Words are hard to find, so Jesus speaks them to us: it’s going to be hard, but don’t be afraid, this is your chance to witness in my name, and I give you all you need to be Christ to this world in pain and need.
Pr. Joseph G. Crippen
Twenty-sixth Sunday after Pentecost, Lectionary 33 C
Text: Luke 21:5-19
Sisters and brothers in Christ, grace to you, and peace in the name of the Father, and of the + Son, and of the Holy Spirit. Amen
Jesus said there will be wars and insurrections. And dreadful portents.
A pastor friend told me Thursday that an African-American pastor he knows called him and said, “I need you to know, before you preach, that black people are viscerally terrified.” They dread what is to come.
A local sixth grade teacher I know heard a commotion in the hallway Wednesday, went out, and heard a group of boys chanting, “Build the wall! Build the wall!” He worries what his Latino sixth grade boys and girls can do in a school like that. Other teachers I know report the same thing.
One of my daughter’s dearest friends is African American, gay, and lives in Texas. His family home is in east Texas. His grandma called him Wednesday saying that some of his family from the country are moving into the city for awhile because they don’t feel safe. They couldn’t sleep Tuesday night because there were Ku Klux Klan members marching in the streets of their town. Not ten of them. Over 100.
Stories like these are being told throughout our country this past week, stories of Muslim girls afraid to wear hijab to school anymore, African-Americans being told to get into the field and pick cotton, Latinos being told to get out. Many are physically threatened. Signs, graffiti, and flags of hate are appearing all over our nation. This is reality.
I don’t preach about whom to vote for, or criticize any of our people for how they vote.
In a Christian community we are joined in Christ in our baptism and in our life together we can and do disagree about political solutions. Every election leaves some disappointed, discouraged, even frightened because of likely policy and law changes that will affect their lives or the lives of many, and leaves some who are excited and hopeful for the same changes. In every election there are people within our congregation who voted differently, disagreed politically. This is normal, this is how it works, and we all have experienced both feelings at times. As disciples of Christ Jesus, we will love each other in our multiple political views and work out our differences in love. This is what we do, every year.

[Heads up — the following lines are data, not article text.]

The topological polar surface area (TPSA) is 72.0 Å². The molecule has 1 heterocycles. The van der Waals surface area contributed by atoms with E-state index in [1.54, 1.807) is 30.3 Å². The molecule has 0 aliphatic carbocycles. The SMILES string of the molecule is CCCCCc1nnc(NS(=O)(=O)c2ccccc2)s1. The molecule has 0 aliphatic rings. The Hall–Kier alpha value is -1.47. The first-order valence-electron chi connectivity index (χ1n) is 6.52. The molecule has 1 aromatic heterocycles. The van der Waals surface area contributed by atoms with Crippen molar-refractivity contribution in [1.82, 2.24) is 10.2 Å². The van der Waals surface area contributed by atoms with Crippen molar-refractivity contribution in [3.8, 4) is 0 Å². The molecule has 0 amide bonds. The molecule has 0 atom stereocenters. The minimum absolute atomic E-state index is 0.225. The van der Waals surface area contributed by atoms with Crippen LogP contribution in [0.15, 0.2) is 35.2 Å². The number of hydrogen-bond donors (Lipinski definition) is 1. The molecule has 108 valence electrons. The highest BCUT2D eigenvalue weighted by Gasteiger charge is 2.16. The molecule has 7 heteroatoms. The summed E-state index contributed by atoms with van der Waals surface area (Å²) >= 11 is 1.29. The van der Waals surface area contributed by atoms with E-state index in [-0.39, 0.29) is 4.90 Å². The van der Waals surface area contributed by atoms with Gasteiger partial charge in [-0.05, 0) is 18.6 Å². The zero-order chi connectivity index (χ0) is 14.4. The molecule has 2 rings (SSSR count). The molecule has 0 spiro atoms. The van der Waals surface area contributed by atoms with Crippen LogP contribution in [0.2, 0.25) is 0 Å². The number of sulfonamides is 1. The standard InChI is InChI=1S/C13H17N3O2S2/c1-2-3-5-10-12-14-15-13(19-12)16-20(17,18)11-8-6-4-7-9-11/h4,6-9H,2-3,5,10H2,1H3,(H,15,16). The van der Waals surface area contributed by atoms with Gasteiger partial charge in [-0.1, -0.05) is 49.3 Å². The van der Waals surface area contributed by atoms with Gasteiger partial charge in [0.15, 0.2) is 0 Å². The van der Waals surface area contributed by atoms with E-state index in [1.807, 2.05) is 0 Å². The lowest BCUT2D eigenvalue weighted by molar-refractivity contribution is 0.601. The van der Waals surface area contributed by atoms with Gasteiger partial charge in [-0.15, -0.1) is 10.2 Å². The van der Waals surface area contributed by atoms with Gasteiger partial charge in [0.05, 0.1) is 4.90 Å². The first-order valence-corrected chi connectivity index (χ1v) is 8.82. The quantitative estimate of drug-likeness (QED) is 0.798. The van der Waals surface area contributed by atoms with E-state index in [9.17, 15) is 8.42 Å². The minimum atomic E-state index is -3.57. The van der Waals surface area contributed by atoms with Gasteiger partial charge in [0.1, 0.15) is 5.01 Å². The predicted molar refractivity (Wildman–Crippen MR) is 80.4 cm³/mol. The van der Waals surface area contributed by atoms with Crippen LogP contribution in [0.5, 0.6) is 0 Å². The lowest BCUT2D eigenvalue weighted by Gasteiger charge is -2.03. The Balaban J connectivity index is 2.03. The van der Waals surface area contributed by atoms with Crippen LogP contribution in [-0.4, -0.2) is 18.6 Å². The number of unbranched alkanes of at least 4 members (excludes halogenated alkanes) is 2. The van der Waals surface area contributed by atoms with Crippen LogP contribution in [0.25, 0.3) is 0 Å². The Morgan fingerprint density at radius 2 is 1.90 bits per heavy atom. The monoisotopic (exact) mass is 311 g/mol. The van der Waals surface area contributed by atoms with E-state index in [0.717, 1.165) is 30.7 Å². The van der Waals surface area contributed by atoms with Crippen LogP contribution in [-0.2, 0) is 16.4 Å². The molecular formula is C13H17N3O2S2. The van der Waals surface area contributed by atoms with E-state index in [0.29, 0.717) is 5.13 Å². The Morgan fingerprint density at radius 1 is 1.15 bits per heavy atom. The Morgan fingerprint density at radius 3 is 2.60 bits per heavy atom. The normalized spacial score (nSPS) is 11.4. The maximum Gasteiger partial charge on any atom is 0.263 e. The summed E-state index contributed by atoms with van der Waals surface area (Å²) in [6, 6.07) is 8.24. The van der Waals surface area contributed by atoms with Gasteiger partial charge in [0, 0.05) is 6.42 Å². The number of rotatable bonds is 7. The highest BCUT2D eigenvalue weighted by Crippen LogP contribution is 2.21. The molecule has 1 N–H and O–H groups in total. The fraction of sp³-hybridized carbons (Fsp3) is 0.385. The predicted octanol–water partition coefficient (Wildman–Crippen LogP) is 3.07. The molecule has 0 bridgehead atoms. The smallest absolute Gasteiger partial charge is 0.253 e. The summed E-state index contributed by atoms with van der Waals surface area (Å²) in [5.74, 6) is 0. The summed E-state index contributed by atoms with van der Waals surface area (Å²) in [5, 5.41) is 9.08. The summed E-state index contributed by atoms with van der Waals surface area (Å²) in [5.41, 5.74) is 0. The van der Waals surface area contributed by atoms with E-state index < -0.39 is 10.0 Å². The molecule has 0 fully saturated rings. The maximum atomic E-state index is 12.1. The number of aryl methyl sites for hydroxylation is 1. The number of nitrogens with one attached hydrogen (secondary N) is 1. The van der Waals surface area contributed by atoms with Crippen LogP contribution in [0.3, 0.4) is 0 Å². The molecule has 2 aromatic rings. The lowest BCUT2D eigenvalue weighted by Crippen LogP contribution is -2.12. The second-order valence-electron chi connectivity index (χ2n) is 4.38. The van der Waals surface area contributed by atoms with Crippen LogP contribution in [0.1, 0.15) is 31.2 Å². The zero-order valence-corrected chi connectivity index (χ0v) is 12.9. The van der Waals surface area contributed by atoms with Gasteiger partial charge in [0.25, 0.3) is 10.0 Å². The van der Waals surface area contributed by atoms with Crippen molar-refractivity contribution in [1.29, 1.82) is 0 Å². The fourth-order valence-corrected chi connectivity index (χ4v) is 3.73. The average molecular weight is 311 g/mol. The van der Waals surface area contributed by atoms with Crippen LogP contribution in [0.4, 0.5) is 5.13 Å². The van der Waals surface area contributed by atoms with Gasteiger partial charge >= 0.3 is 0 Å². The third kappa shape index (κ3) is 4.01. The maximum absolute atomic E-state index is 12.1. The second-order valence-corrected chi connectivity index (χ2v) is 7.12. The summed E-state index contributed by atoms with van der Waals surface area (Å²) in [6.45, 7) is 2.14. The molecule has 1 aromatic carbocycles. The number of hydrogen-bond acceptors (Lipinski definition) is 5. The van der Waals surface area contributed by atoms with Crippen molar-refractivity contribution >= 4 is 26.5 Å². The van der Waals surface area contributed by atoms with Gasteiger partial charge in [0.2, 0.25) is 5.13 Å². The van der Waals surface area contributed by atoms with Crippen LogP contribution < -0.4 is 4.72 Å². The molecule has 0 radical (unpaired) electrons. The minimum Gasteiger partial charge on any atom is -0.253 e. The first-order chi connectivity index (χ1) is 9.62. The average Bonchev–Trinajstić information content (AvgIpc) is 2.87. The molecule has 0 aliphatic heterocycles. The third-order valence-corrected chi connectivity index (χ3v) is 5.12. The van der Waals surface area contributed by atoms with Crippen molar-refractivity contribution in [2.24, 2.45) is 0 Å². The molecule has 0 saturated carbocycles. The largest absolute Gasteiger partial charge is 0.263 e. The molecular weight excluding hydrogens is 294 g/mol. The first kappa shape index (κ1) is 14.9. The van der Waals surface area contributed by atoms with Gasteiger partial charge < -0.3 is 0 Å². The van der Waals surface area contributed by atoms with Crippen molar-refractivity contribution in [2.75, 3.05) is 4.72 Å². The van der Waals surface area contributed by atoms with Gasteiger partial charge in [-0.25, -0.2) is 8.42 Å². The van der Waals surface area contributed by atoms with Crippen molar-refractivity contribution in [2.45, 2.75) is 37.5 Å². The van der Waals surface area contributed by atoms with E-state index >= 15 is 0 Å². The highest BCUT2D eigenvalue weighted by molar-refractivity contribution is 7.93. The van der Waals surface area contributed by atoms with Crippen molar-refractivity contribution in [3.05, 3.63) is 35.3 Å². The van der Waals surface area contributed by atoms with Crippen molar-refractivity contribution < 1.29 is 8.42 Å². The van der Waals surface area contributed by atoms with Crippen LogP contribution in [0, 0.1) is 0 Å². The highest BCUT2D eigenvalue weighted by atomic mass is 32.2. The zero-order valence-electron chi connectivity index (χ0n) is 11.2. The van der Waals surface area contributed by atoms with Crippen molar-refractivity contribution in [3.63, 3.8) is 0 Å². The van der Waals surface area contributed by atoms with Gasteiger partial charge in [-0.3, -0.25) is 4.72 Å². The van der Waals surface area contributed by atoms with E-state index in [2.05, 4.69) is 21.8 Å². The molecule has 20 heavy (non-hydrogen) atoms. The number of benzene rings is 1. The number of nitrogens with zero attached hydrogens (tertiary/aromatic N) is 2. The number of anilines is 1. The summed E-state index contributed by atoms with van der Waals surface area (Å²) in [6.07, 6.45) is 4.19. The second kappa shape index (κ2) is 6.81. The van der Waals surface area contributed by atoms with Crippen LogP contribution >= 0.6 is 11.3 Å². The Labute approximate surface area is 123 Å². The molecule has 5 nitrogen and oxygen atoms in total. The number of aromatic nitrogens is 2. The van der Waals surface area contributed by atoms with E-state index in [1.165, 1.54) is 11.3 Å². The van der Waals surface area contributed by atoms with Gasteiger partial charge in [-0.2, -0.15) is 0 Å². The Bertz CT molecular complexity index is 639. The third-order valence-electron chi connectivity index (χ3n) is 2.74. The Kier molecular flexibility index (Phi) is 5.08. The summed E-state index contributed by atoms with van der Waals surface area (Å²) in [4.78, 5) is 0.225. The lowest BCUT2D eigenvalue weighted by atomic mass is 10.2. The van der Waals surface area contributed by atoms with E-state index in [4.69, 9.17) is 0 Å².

But as disciples of Christ Jesus we are called to speak the truth.
There is now a truth in our country that has nothing to do with Democrat or Republican, nothing to do with policy disagreements. All Christians, regardless of how or why we voted, must face this hard truth: we have elected to the office of President someone whose bigotry, bullying, prejudice, disdain, and hatred for any and all who are weak or vulnerable, were on constant display throughout the campaign, and contributed to some voting for him.
We will pray for him, constantly, that he be a faithful and good President. That is what we do. We will hope. That is also what we do.
But if he doesn’t repudiate the violent, evil, spewings he poured out for eighteen months that inspire the behaviors so many of our neighbors are enduring already, more of these horrors will keep happening. Even if he does repudiate it, the time for civility, tolerance, respect, and compassion may be passing in our country. In this new reality, people don’t fear being held accountable for such violence and hatred anymore. Not if our President says it and condones it, and encourages it. So they will keep doing it, until someone says they can’t.
I have felt the heaviness of this truth this week, knowing I would stand before you today, and that you have called me to speak God’s Word into our life together. You want to know if God has a word of grace and Gospel and hope. But I knew this truth needed saying, and that burden weighed on me.
Then I read the Gospel again. I prayed. And to my relief, Christ Jesus said to me, “Don’t worry; I’ve got this one. I know what to say.” So I gave thanks and stepped aside.
Now, hear what Christ is saying to the Church today.
Christ Jesus today says, I told you times like these were coming.
They’ve come in many generations, but we are grateful our Lord cared enough to also warn us it would get bad sometimes. It helps knowing God’s not surprised by this. I began with those stories not to frighten or inflame fears, but because many of us live insulated from such abject fear and dread. Many of us aren’t at risk of these things that are already happening. We need to know the truth others face.